If we take this "duck test" into consideration, than our planet Earth is nothing but one huge giant quarry. A type of quarry where coal, copper, uranium, nickel, gold and other natural resources were mined long (or not so long)...

The obscure high-tech Stone Age "they" do not want you to know about

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"The Stone Age was a time thousands of years ago, when humans lived in caves and jungles. Life was simple, and there were only two main things to do - to protect themselves from the wild animals and to gather food. It started almost with the evolution of mankind. For both purposes, people made tools from stone. The period lasted roughly 3.4 million years and ended between 8700 BCE and 2000 BCE with the advent of metalworking." - this is the official scientific version, and it appears to be reasonable enough within the traditional educational framework. At least nothing seems...

What happened to the Siberian forests 200 years ago?

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This is interesting how one topic leads to another. This time I came across some information about the Siberian Taiga Forests. Apparently the age of the Siberian Forests is estimated to be around or under 200 years. This is somewhat bizarre because the Siberian region was, for the most part, an uncharted territory well into the early stages of the 20th century. The lifetime of the Siberian Pine can reach up to 850 years. There are plenty of other trees out there whose lifespan is around 500-600 years. Yet the Siberian forests are...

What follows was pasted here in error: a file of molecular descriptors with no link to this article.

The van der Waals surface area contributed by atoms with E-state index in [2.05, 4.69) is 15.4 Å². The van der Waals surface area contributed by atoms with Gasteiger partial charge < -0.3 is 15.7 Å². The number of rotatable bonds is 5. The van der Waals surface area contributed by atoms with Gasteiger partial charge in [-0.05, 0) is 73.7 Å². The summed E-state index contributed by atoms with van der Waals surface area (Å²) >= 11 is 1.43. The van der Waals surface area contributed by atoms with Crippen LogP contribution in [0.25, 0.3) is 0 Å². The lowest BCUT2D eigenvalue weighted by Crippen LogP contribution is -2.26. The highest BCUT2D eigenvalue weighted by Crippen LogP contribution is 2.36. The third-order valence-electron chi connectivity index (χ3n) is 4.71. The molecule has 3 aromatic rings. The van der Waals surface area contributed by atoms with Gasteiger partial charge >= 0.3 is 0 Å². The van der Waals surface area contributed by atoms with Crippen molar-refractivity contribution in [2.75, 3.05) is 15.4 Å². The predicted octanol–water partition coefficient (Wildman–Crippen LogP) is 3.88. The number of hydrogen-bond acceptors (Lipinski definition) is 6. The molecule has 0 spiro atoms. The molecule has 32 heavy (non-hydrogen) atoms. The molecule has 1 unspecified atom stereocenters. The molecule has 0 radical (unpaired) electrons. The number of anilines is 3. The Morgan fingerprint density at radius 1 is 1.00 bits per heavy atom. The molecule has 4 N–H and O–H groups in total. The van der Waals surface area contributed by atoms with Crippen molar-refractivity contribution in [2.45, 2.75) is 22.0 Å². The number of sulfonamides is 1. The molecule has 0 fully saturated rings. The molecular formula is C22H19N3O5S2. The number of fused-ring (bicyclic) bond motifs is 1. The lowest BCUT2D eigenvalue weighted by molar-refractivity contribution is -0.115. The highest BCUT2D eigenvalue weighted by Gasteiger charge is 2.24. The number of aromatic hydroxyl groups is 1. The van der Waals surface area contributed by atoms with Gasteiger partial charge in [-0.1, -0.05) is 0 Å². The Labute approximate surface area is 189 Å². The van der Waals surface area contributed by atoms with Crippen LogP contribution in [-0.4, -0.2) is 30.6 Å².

400 year old Sahara Desert, or why people forgot everything they knew about Africa

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"All right, Beatrice, there was no alien. The flash of light you saw in the sky was not a UFO. Swamp gas from a weather balloon was trapped in a thermal pocket and reflected the light from Venus." - Kay, MIB.

I always thought that Sahara Desert was thousands of years old. Of course, the official version confirmed it in the most scientific way possible, "During the last glacial period, the Sahara was much larger than it is today, extending south beyond its current boundaries. The end of the...